By the numbers: Arizona’s special run to face UConn in the Final Four

Apr 2, 2021, 10:45 AM
Aari McDonald #2 and Trinity Baptiste #0 of the Arizona Wildcats celebrate late in the fourth quart...
Aari McDonald #2 and Trinity Baptiste #0 of the Arizona Wildcats celebrate late in the fourth quarter after McDonald drew the foul against the Indiana Hoosiers during the Elite Eight round of the NCAA Women's Basketball Tournament at the Alamodome on March 29, 2021 in San Antonio, Texas.The Arizona Wildcats defeated the Indiana Hoosiers 66-53 to advance to the Final Four. (Photo by Elsa/Getty Images)
(Photo by Elsa/Getty Images)

In her final collegiate game, Adia Barnes and the Arizona Wildcats fell to the UConn Huskies in the Sweet 16 back in 1998.

At the time, Barnes had the Wildcats on their deepest run in school history. After that trip to the Sweet 16, the Wildcats never got past the second round of the tournament. Now as head coach, Barnes and the Wildcats will face freshman sensation and 2021 AP Player of the Year Paige Bueckers and the 28-1 Huskies on Friday, this time in the Final Four.

The game tips at 6:30 p.m. MST on ESPN.

Here’s a look at the numbers from the Wildcats historic run.


The Wildcats had not qualified for the tournament in 16 years and are the first team in NCAA history to make the Final Four after not qualifying for the tournament in 10 or more years. The Wildcats are a three seed, which ties the highest tournament seed in program history. The Wildcats have earned a three seed once before, during their run to the Sweet 16 in 1998.


Arizona senior guard Aari McDonald scored 31 points in the Sweet 16 against Texas A&M and 33 against Indiana in the Elite Eight, becoming the first player since 2007 to score 30-plus points in those two rounds. Her performances in the last two games helped propel the Wildcats to 15- and 13-point victories in their last two games. She is the first player since Ole Miss’ Armintie Herrington (2007) to score 30 or more in both of the Sweet 16 and Elite Eight.


Led by forward Sam Thomas who had 31 blocks on the year and 11 games with two or more, the Wildcats were one of the best rim protecting teams in the nation. Stanford was the only team in the Pac-12 that compiled more blocks (179) throughout the season than the Wildcats.


McDonald has scored in double figures in 91 straight games, the longest active streak in the nation. She was also named the Pac-12 Player of the Year and Co-Defensive Player of the Year alongside Stanford’s Anna Wilson.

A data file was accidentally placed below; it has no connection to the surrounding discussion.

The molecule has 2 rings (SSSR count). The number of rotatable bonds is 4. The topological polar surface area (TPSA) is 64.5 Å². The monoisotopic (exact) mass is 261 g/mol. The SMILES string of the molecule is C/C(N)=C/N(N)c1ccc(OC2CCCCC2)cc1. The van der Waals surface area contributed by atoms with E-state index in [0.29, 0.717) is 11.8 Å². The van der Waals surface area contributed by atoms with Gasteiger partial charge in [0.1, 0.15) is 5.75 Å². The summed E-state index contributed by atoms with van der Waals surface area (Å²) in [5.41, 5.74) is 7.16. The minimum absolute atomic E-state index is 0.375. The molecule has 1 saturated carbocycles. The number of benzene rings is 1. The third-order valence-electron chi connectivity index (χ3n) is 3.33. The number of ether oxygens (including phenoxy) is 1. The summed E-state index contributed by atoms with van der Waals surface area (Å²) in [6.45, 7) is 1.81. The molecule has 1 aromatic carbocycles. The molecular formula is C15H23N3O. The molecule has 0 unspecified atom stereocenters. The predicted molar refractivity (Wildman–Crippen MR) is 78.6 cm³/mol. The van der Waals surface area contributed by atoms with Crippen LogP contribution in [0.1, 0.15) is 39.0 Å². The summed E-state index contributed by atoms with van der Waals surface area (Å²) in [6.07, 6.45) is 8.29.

Allowing 55.2 points per game, the Wildcats are the nation’s 13th-best team in terms of scoring defense. They have only allowed 50.2 points per game in the tournament.


Barnes, 44, is the youngest coach to reach the Final Four since Maryland’s Brenda Frese in 2014. Frese is also a former Arizona player (1989-1992).


In the Pac-12, the Wildcats forced the most turnovers per game (17.88). Of all the teams who have reached the Final Four, only UConn has forced more on average (17.97). McDonald led the Pac-12 in steals, compiling 67 throughout the year and averaging 2.7 per game. Thomas recorded 59 steals and averaged 2.4 per game, both of which are good for the second-best ranks in the Pac-12.


Prior to the start of the NCAA tournament, the Wildcats were ranked at 11, their highest rank since the 1998 season when they finished the year ranked ninth. Since the 1998 season, the Wildcats have only finished the year in the top 25 three times and up until this year had not finished the year ranked since 2003 when they finished ranked 22.


Tied with Stanford, the Wildcats had three players earn all Pac-12 honors. McDonald, Thomas and Cat Reese were named All-Pac-12, while Trinity Baptiste received an honorable mention.


Barnes and McDonald led the Wildcats to a second-place finish in the Pac-12 and go into Friday’s matchup with Huskies with a record of 20-5, their best record since the 2004 season.


South Carolina’s Dawn Staley and Barnes will make history on Friday. For the first time in women’s tournament history, there will be two Black head coaches in the Final Four.

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